Separate from questions of redundancy and cost, the IAA made a number of suggestions for specific changes, including:
Allow a person from senior management to approve an adviser’s anti-money laundering program, since boards, trustees, owners and principals may be less familiar with the program;
Permit the firm’s chief compliance officer or another "sufficiently senior employee" to serve as the anti-money laundering compliance officer;
Provide greater flexibility in regard to independent testing of anti-money laundering programs;
Allow suspicious activity reporting to be shared within an adviser’s organizational structure; and
Extend the implementation of an anti-money laundering program from six months from the effective date of the final rule to 18 months from that date.
The MFA, in its letter, did not recommend that FinCEN reconsider the scope of its proposal, as the IAA did, choosing instead to say that it "strongly supports adoption of the proposed rule." It also made a number of specific recommendations, some of them in agreement with those offered by the IAA, including allowing a chief compliance officer to serve as the anti-money laundering compliance officer, permitting senior management to approve the anti-money laundering program, and extending the implementation date of an anti-money laundering program to 18 months.
Other recommendations included:
Not including sub-advisers in the definition of "investment adviser;"
Providing guidance as to what measures advisers should take to ensure effective AML program implementation by a third party;
Allowing advisers to take into consideration, for purposes of assessing risk, anti-money laundering procedures performed by financial institutions from which investor funds originate, and investor intermediaries, such as fund of funds or other investment vehicles;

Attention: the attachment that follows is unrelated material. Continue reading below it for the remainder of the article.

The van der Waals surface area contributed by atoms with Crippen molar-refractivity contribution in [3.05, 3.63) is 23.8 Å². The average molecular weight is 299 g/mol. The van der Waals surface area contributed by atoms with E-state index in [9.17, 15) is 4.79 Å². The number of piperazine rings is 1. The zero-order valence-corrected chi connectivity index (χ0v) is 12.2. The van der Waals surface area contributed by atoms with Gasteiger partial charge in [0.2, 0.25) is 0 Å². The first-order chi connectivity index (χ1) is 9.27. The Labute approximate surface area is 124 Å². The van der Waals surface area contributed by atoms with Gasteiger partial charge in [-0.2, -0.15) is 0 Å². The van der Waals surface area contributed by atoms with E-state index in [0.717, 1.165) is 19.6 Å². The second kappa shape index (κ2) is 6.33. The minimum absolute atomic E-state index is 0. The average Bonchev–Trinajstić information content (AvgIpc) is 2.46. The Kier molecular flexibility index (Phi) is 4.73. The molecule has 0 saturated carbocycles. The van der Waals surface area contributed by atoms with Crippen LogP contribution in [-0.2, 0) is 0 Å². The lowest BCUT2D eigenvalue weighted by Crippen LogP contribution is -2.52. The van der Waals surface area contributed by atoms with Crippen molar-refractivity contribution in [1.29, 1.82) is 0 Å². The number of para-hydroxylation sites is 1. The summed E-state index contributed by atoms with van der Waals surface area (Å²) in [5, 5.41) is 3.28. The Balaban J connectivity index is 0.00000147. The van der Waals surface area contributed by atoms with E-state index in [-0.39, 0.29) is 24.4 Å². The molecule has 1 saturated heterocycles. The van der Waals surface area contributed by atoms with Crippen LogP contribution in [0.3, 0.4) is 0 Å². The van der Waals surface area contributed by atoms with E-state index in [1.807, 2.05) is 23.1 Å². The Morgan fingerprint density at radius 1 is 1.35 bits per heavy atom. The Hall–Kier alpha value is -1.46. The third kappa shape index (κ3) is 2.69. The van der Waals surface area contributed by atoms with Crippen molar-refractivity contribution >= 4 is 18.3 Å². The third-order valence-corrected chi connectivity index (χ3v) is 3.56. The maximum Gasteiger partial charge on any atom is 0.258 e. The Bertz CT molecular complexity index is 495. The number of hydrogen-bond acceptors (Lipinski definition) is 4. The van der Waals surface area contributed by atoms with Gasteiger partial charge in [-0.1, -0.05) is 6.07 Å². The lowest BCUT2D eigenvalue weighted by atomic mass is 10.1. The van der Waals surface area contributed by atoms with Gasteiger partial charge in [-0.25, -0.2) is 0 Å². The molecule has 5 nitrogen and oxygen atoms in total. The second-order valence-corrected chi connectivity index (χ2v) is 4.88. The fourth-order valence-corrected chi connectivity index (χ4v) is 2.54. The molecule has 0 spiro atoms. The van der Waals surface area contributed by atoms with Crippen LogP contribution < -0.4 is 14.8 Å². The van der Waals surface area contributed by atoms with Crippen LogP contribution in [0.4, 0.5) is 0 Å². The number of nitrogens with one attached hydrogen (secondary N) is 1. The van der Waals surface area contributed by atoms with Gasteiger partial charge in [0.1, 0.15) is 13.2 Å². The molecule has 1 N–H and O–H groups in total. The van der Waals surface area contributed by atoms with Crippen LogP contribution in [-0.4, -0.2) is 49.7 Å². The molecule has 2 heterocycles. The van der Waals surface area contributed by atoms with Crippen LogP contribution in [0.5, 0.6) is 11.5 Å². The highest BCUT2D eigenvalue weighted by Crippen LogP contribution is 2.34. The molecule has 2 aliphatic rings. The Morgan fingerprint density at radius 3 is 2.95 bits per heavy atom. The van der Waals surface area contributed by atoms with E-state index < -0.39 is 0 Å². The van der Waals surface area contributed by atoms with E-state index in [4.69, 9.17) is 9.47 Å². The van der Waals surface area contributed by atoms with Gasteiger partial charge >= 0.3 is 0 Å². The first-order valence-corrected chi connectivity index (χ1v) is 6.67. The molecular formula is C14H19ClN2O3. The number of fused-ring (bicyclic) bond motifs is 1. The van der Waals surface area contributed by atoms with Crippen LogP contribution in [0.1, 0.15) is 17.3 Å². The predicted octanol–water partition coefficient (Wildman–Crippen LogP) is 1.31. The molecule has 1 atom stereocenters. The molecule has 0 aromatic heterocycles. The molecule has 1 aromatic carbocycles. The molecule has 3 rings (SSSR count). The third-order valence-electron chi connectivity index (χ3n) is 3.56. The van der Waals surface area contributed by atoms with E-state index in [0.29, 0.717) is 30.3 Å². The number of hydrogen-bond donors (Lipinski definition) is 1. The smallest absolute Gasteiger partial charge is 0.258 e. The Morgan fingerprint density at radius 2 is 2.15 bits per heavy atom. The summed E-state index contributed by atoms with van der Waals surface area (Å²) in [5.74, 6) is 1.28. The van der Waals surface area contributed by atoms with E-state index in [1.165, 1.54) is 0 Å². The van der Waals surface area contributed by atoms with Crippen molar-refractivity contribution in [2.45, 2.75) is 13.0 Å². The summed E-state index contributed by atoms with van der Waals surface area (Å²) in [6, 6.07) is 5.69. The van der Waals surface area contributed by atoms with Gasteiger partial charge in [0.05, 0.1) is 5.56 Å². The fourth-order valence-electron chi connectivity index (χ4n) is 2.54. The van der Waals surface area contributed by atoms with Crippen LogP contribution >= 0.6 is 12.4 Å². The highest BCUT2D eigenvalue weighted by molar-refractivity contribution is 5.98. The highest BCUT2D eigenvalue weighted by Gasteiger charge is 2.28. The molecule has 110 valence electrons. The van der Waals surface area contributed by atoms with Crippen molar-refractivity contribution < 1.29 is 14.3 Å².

Clarification that the intent of the Rule is to cover activities involving investors, "and not other aspects of an RIA’s operations, such as investment activity;" and
Not subjecting advisers to the Bank Secrecy Act’s recordkeeping and travel rules.
The council’s recommendations focused on the applicability of the proposed anti-money laundering rule to certain classes of investment advisers, particularly those, like pooled investment vehicles, that "do not offer investors an opportunity to redeem their interests," since, it said, such vehicles "present negligible risks of money laundering."
"Private equity funds are poor vehicles for money laundering and terrorist financing and, consequently, such funds and the investment advisers that manage such funds should be excluded from the final rules," the council said in its letter.
In addition, the PEGCC made the following recommendations:
FinCEN should provide "clear guidance regarding the advisory activities that are low risk and clarify how advisers’ anti-money laundering programs may be tailored accordingly,"
Extend the implementation period to at least one year, and
Clarify that activities outside the scope of advisory services would not trigger requirements under the anti-money laundering rules.